Finding a mentor is like looking for the Perseid meteor shower in the city. It takes time, dedication and a bit of luck to see 1 falling star.
Like a stylish black blazer, mentors have become part of the must haves of the professional world. Mentors provide invaluable advice, connections, advocacy and strength. We are in the thick of on campus recruiting and the most frequent question I get from candidates is how does your firm assign mentors. I tell them, we have a formal program, but honestly, my mentors found me.
While there are hundreds of articles that talk about how to find a mentor, there are less that talk about how a mentor finds you. I am fortunate to have several mentors but the ones that have impacted my life the most are those who decided they would invest time in me not those who were told to invest time in me. These senior rain makers and influencers recognized the commitment I had to their clients and the firm at large. They recognized that my success would translate to success for others. No discussions were had about this wonderful development. It was not like in the movies where I was ushered into a corner office and told I had become the heir apparent.
It started with receiving more feedback (both positive and negative). It grew to invitations to events and emails suggesting I take certain actions. Eventually it peaked with positive endorsements and them knocking down doors. I acted quickly on every single suggestion given. Most challenging was accepting the criticism. I ruminated for days and a few times was inconsolable. Eventually the haze would clear and I would remind myself something an early mentor told me- If I did not care about your growth, I would never bother to say anything to you.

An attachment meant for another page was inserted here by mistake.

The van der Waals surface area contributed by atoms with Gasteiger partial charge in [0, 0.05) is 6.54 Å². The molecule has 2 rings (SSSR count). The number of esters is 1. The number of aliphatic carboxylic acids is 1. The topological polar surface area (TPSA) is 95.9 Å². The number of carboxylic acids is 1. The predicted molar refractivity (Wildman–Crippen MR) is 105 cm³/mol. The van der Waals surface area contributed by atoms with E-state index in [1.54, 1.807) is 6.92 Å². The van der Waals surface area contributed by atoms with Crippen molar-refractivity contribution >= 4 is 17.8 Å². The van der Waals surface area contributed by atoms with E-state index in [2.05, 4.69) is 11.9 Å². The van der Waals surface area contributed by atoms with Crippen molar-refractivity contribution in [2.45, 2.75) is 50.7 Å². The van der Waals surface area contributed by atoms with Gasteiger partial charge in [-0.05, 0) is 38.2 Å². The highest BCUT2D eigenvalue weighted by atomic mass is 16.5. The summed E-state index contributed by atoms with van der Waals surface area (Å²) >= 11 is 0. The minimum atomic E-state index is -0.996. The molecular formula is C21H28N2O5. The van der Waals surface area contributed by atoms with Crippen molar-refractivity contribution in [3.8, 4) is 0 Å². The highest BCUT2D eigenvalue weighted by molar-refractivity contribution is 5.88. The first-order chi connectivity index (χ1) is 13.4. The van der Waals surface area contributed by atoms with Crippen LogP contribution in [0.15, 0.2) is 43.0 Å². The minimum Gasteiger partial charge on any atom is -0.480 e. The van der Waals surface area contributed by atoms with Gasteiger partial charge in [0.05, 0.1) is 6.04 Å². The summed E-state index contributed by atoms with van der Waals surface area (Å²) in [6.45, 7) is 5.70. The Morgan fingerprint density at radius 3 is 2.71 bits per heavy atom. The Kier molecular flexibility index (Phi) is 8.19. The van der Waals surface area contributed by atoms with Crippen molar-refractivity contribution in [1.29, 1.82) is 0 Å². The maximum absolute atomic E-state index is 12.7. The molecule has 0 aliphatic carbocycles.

This is not to say that all it takes to get a mentor is to do good work and they will find you. I stepped up my game every project I could, actively finding ways to get in front and show everyone what I had to offer. I lost hours of sleep. I spent too many non-billable hours refining my process. I missed a few fun events in the name of professional growth. I did these things not because I was looking to attract a mentor but because I wanted to be great at what I do. I crave the happiness that comes from doing what you love well.
The great mentors are busy people and they will not waste time on someone who isn’t hustling for excellence. Mentors help those who can bring something to their mentors. Mentors help those who can bring something to others, be it the law firm at large, an alma mater or even a specific cause.
Mentors offer opportunities and inspiration. You should absolutely be on the lookout for them. Just remember mentors are on the lookout as well and you can actively take steps for them to find and choose you.
The weekend proved to require more work than I expected. During these times, I make a conscious effort to ensure time I do have with my family is quality time. Whether that’s a house hockey match with my son, or enjoying a cup of coffee with my husband, it’s all about the quality. I am doing what is best for my family every day, even if I’m not physically there each moment. In my heart I know that is true, but it doesn’t always stop the guilt. Moments like this, I know it’s time to take a Point One break- 0.1 hour or 6 minutes to remember that I am very happy at being a working mom and I am doing right by my family.
Drop the guilt fellow working moms. It will be ok.
Having a working mom is a positive thing.
There was a moment of guilt before eating this duck and bacon pizza. And then the pizza was consumed.
Although the life of a big law attorney means always being available, weekends can provide a respite. I typically devote Sunday night to two things: Spending some time outdoors and preparing for the week ahead. The former means sunset walks while the latter means sending emails and scheduling commitments. Sometimes all you need is a Point One break- 0.1 hour or 6 minutes off from preparing for the work week to catch up on links of note.